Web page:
Coverage: Tesla is cutting the size of its board
Tesla Inc. said it’s shaking up its board with four directors, including three long-time insiders, to leave when their current terms expire, according to a surprise announcement in an SEC filing that posted late Friday.
Alan Ohnsman of Forbes had the news:
The move is part of a “phased streamlining of the size of the Board to allow it to operate more nimbly and efficiently while maintaining new ideas, expertise and experiences on the Board,” the company said.
Brad Buss, Antonio Gracias, Stephen Jurvetson and Linda Johnson Rice“agreed collectively with the Board and its Nominating and Corporate Governance Committee that each of them will not stand for re-election to the Board at the expiration of their respective current terms,” according to the filing. Terms for Buss and Rice conclude as of the annual shareholder meeting scheduled for June 11, while Jurvetson’s wraps up at next year’s meeting. Gracias’ term expires in 2021, though he could be off a year earlier, “if our stockholders approve a director term reduction proposal as described in the Preliminary Proxy Statement.”
This is the biggest single change since Tesla’s 2010 IPO and when complete the departures would shrink its 11-member board to seven people, including Musk and his younger brother Kimbal and clean-tech investor Ira Ehrenpreis. In late December, the company added billionaire Larry Ellisonand Kathleen Wilson-Thompson, an executive with the Walgreens Boots Alliance, as independent board members to fulfill a settlement with the SECover Musk’s tweets about taking the company private. He also lost his position as Tesla board chairman, a position taken over by board member Robyn Denholm.
Rachel Frazin of The Hill reported that the board if dealing with a dispute between Musk and the SEC:
Tesla referred The Hill to a proxy statement that said, in part, that there had been a “significant increase in the size of the Board from seven to 11 directors in the past five years” and a “duplication of certain areas of experience or expertise on the Board.”
The statement also said the board hoped to retain “directors with the current professional and personal wherewithal to devote a greater degree of time and focus than may be expected of other public company board members” and achieve “a model of diversity wherein each director offers an expertise and background that is unique to him or her on the Board.”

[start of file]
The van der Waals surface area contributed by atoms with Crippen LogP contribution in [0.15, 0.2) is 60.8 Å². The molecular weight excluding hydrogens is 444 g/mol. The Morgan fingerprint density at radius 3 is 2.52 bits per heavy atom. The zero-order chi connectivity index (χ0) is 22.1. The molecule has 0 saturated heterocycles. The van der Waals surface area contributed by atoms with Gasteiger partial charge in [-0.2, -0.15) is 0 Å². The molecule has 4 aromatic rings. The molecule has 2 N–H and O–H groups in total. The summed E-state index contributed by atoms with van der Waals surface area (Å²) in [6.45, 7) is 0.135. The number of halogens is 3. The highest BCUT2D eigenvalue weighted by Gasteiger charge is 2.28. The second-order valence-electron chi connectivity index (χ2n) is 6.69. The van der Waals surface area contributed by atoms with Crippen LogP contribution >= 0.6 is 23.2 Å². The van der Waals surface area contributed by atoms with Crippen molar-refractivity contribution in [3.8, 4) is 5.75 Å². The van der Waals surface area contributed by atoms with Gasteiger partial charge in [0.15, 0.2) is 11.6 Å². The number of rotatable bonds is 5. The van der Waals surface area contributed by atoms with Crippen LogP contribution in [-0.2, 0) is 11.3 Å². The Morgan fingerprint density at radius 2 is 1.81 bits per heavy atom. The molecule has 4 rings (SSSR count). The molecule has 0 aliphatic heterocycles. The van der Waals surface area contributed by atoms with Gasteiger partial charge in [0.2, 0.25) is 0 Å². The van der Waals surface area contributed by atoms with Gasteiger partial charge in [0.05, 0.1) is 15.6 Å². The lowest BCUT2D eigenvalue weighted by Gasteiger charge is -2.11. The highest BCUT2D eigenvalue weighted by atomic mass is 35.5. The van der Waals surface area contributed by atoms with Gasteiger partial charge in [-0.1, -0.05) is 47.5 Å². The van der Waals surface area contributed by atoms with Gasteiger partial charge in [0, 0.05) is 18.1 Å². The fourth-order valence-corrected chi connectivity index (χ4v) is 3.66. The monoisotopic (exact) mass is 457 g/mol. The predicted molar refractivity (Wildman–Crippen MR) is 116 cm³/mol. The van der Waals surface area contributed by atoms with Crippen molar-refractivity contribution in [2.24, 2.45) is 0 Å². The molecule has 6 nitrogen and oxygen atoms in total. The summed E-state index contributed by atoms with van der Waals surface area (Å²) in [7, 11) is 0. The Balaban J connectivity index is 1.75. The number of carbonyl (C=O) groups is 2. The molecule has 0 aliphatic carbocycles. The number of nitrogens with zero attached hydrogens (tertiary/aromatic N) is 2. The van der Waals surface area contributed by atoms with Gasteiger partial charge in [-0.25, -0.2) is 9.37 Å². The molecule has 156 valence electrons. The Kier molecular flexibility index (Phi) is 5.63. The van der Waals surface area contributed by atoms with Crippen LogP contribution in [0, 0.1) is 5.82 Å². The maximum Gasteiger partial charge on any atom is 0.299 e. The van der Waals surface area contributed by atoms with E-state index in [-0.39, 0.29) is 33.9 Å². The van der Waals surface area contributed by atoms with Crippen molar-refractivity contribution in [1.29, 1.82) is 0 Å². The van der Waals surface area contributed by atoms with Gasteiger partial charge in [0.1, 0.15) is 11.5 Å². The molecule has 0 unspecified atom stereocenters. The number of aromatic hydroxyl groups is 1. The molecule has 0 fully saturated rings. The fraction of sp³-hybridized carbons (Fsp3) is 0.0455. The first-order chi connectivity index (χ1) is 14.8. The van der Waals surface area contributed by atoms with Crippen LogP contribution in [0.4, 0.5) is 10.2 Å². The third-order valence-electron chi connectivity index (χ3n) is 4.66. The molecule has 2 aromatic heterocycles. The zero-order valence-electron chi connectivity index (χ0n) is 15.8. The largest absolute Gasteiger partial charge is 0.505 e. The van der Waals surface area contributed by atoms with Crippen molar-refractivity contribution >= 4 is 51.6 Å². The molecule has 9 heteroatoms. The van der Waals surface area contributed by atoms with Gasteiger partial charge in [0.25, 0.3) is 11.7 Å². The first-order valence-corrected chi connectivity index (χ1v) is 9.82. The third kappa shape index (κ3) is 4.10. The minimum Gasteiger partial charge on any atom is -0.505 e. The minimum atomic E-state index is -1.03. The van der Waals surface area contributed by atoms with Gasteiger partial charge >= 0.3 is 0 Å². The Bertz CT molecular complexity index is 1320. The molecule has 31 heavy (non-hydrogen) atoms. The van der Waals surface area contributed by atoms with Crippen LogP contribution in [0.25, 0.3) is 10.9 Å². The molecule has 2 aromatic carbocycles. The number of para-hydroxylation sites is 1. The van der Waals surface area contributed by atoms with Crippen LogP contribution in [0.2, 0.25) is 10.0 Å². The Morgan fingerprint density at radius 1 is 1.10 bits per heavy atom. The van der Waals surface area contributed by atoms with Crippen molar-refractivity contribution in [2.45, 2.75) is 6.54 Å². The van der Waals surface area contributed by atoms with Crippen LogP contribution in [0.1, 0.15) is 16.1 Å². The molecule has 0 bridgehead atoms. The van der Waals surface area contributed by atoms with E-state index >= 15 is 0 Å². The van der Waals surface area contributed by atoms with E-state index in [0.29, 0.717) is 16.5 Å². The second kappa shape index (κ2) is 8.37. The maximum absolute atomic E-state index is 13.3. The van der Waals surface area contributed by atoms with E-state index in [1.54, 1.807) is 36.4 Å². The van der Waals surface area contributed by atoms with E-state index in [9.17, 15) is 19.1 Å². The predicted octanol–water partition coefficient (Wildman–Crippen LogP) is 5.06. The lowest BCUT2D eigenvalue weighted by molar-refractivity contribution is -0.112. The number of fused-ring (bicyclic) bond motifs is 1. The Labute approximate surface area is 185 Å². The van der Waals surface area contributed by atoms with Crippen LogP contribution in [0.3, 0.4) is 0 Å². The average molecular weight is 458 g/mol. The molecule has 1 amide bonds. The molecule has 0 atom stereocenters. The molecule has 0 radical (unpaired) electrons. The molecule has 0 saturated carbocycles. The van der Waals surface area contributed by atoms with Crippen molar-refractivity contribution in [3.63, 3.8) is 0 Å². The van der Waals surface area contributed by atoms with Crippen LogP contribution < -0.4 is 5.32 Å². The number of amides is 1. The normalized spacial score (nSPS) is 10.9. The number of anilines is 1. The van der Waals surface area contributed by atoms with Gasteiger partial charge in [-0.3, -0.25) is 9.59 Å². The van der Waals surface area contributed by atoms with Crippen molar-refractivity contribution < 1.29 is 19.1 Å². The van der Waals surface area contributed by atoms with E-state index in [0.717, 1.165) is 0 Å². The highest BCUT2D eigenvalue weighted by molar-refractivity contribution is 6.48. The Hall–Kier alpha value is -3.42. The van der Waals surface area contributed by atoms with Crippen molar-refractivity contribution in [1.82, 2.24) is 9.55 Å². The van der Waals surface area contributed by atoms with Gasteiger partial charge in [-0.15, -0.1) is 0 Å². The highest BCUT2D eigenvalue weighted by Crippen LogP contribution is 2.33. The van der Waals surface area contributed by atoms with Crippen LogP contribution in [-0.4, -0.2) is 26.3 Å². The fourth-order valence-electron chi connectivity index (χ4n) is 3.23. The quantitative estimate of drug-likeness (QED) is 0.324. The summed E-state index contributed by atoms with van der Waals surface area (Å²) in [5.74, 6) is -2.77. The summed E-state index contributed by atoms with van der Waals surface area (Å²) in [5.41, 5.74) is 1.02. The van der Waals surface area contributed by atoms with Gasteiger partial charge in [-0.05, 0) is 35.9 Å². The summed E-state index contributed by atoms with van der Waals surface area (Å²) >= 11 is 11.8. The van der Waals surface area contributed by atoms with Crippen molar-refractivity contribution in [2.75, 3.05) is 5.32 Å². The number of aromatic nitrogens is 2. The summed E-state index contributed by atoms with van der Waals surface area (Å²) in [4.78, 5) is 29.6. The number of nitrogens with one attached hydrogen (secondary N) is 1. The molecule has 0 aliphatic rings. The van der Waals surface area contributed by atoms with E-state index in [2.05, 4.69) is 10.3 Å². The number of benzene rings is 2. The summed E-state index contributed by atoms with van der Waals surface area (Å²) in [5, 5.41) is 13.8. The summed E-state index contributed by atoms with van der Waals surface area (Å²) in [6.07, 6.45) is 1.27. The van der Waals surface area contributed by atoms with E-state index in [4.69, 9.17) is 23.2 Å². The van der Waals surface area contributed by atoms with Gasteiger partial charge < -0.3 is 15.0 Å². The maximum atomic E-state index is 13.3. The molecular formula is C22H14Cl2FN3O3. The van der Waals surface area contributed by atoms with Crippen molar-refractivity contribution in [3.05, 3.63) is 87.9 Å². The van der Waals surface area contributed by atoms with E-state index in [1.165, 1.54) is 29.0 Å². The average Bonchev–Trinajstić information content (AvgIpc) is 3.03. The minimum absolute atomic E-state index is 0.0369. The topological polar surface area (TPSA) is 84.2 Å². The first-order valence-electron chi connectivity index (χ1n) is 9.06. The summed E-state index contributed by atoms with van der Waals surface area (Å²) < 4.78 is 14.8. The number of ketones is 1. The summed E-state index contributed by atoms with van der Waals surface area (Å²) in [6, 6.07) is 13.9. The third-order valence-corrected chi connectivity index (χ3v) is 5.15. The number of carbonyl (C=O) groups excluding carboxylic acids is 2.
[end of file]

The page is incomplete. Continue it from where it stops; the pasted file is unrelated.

Tesla came under SEC scrutiny last year after CEO Elon Musk tweeted that he planned to take the company private at $420 per share. The agency later sued Musk, alleging that he committed securities fraud. Musk later reached a settlement with the SEC.
Earlier this month, a judge ordered Musk to settle another dispute with the SEC after the agency accused him of violating the settlement.
Tim Higgins of The Wall Street Journal reported that the company also proposed a series of steps designed to improve its governance:
Along with shrinking the size of the board, Tesla also laid out a series of shareholder proposals that it says are designed to improve its corporate governance and that take into account input from institutional investors. The proposals include removing a supermajority voting requirement and shortening director terms to two years from three.
Mr. Gracias’s term is slated to end in 2021, but he would exit next year if the new term-length proposal is approved by shareholders at the annual meeting in June.
“It is the appropriate time to give our stockholders a greater voice by facilitating their ability to effect changes to certain corporate and board matters,” the company said in the filing, “and allowing them to vote on the performance of our directors with greater frequency.”
Jeffrey Sonnenfeld, a Yale University management professor who has criticized Tesla’s board, called the directors’ departures a modest step in the right direction. Another vocal critic, Dieter Waizenegger, executive director of CtW Investment Group, which represents union-sponsored pension funds that own Tesla shares, said he believes Tesla could have gone further in improving the board, for example, by adding directors with manufacturing expertise.